Skip to content

Last chance to see Pardner Hand

Pardner Hand – A Caribbean answer
to British banking exclusion

Free, no need to book ahead. Open until June 2024.

Our free exhibition in collaboration with the Bank of England Museum explores the financial discrimination faced by members of the Windrush Generation and how they fought back with a community savings and loans scheme known as the Pardner Hand. The exhibition opened at the Bank of England in the City of London on Windrush Day, 22 June 2023 and is on display until June 2024.

What to expect

Curated by Museumand, the exhibition tells the stories of the Windrush Generation – the pioneering men and women who came to the UK from 1948 onwards, after being invited by the British Government to help rebuild the country after World War Two. Many were denied access to high street banking services including bank accounts and mortgages, making it hard to save money or buy a house.

The resourceful and resilient Windrush Generation turned to the Pardner Hand, a centuries-old scheme originating in Africa that had been taken to the Caribbean by enslaved Africans during the Transatlantic Slave Trade. The Pardner Hand enabled many Caribbeans to save, take out loans and buy property – and is still used widely today to save for big ticket items such as holidays or home appliances.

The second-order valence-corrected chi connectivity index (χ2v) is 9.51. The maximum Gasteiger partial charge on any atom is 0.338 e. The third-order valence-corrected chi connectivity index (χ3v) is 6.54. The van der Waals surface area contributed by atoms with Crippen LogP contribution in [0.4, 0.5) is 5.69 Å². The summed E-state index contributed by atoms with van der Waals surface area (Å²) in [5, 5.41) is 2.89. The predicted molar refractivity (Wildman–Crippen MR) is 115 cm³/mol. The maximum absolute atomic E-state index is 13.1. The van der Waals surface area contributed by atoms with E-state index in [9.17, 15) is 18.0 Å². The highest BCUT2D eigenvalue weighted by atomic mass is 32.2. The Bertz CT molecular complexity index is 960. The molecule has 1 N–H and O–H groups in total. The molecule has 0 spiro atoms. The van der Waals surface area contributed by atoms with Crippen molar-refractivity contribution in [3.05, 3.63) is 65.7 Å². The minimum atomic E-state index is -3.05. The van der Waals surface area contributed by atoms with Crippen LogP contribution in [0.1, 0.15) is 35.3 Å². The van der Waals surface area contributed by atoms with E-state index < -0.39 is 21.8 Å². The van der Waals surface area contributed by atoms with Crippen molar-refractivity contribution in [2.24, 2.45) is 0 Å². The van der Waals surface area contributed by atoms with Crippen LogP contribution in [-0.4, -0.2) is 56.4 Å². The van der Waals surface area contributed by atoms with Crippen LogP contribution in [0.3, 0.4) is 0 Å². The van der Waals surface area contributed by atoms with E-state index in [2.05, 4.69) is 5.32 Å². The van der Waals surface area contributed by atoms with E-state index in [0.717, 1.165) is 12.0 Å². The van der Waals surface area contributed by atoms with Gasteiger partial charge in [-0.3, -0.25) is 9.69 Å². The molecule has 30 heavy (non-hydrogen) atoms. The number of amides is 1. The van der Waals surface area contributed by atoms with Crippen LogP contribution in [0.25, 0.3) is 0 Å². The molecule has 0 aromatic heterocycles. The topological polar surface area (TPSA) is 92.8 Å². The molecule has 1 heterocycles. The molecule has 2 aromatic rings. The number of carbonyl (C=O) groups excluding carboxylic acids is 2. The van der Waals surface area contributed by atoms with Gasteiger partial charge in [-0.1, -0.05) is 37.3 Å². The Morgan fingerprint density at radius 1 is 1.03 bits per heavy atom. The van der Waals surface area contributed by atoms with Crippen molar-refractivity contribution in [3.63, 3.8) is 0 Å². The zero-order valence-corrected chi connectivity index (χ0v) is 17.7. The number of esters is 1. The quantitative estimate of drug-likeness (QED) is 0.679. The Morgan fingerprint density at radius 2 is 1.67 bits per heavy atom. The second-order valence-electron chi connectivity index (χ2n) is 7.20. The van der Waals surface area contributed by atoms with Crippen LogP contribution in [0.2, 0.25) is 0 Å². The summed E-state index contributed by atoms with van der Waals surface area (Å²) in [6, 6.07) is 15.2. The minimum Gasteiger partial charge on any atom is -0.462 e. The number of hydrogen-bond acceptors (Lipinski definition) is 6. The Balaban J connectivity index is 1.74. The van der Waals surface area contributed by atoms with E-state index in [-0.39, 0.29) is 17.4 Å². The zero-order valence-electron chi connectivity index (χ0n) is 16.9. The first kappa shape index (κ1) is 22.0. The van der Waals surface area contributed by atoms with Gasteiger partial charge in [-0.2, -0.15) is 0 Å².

The Pardner Hand enables people to save as a group, with everyone putting in a set amount of money at a regular interval, such as £20 each week. Each person, or ‘pardner’, taking it in turns to receive the pot, or ‘hand’ of money. One person is appointed as a ‘banker’ to hold the pot until it’s ready to give out.

Here’s what the Windrush Generation and their descendants say…

“Handing the pardner money over is an art. You slip it from your palm to the banker, or you put it in an envelope and hand that over. You don’t make a song and dance of it!” E.W (Nottingham)

“It’s a great system to be a part of. If you can get first and last han’ on the list then that’s good because you get double the money quickly. The downside is you then have to wait a long time before you get your next han’.” (M.G Birmingham)

“I was introduced to the Pardner not through family but a friend in the 1970s. She worked on the buses and a group there had a Pardner Han’. At times when I was planning to buy something special I would have two hands! It’s a great discipline.” (C.D Watford)

“Our pardner included four generations of our family, my gran, my mum, me and my daughter. When my mum went ‘home’ one of my siblings took over and ran the pardner.” (J.C London)

“As a young boy, I remember my mother used to give me the money to take to the Pardner Han’ lady. I remember running all the way to the lady’s house and handing it over. It was years later I realised the responsibility she gave me. When it mum’s turn to get the money, she just said, go to the lady and she will give you something for me! Her trust in me made me feel really grown up.” (C.R Nottingham)

Leave a Reply

Your email address will not be published. Required fields are marked *